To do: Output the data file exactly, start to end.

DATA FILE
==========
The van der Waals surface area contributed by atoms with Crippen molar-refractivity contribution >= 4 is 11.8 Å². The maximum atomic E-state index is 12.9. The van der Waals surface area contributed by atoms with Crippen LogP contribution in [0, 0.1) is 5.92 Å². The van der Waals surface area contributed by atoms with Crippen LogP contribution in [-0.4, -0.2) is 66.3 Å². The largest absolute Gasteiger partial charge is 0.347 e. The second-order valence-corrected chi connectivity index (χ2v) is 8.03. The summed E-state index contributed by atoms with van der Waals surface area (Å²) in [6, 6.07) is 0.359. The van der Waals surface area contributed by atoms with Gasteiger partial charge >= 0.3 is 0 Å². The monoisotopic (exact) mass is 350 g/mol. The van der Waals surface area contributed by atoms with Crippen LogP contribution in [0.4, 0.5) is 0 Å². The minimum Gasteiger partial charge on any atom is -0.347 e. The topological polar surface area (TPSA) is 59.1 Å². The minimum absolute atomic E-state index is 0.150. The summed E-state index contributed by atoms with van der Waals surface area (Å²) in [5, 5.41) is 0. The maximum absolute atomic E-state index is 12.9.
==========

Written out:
The van der Waals surface area contributed by atoms with Crippen molar-refractivity contribution >= 4 is 11.8 Å². The maximum atomic E-state index is 12.9. The van der Waals surface area contributed by atoms with Crippen LogP contribution in [0, 0.1) is 5.92 Å². The van der Waals surface area contributed by atoms with Crippen LogP contribution in [-0.4, -0.2) is 66.3 Å². The largest absolute Gasteiger partial charge is 0.347 e. The second-order valence-corrected chi connectivity index (χ2v) is 8.03. The summed E-state index contributed by atoms with van der Waals surface area (Å²) in [6, 6.07) is 0.359. The van der Waals surface area contributed by atoms with Gasteiger partial charge >= 0.3 is 0 Å². The monoisotopic (exact) mass is 350 g/mol. The van der Waals surface area contributed by atoms with Crippen LogP contribution in [0.4, 0.5) is 0 Å². The minimum Gasteiger partial charge on any atom is -0.347 e. The topological polar surface area (TPSA) is 59.1 Å². The minimum absolute atomic E-state index is 0.150. The summed E-state index contributed by atoms with van der Waals surface area (Å²) in [5, 5.41) is 0. The maximum absolute atomic E-state index is 12.9.